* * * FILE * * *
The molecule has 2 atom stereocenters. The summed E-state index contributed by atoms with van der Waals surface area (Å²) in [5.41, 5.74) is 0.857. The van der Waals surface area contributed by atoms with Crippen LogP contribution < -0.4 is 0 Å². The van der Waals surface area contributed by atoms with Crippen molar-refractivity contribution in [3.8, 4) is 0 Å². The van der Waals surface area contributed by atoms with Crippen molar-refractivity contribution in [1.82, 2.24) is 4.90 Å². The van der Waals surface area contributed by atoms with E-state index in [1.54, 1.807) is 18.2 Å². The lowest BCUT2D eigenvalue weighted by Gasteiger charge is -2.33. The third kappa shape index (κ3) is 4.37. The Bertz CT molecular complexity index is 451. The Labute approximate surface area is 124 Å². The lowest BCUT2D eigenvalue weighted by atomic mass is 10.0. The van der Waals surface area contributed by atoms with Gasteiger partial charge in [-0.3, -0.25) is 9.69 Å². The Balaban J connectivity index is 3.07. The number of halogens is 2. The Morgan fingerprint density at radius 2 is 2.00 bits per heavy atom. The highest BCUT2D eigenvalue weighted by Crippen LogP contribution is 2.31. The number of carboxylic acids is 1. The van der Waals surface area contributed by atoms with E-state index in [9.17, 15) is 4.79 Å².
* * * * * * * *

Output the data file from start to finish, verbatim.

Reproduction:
The molecule has 2 atom stereocenters. The summed E-state index contributed by atoms with van der Waals surface area (Å²) in [5.41, 5.74) is 0.857. The van der Waals surface area contributed by atoms with Crippen LogP contribution < -0.4 is 0 Å². The van der Waals surface area contributed by atoms with Crippen molar-refractivity contribution in [3.8, 4) is 0 Å². The van der Waals surface area contributed by atoms with Crippen molar-refractivity contribution in [1.82, 2.24) is 4.90 Å². The van der Waals surface area contributed by atoms with E-state index in [1.54, 1.807) is 18.2 Å². The lowest BCUT2D eigenvalue weighted by Gasteiger charge is -2.33. The third kappa shape index (κ3) is 4.37. The Bertz CT molecular complexity index is 451. The Labute approximate surface area is 124 Å². The lowest BCUT2D eigenvalue weighted by atomic mass is 10.0. The van der Waals surface area contributed by atoms with Gasteiger partial charge in [-0.3, -0.25) is 9.69 Å². The Balaban J connectivity index is 3.07. The number of halogens is 2. The Morgan fingerprint density at radius 2 is 2.00 bits per heavy atom. The highest BCUT2D eigenvalue weighted by Crippen LogP contribution is 2.31. The number of carboxylic acids is 1. The van der Waals surface area contributed by atoms with E-state index in [9.17, 15) is 4.79 Å².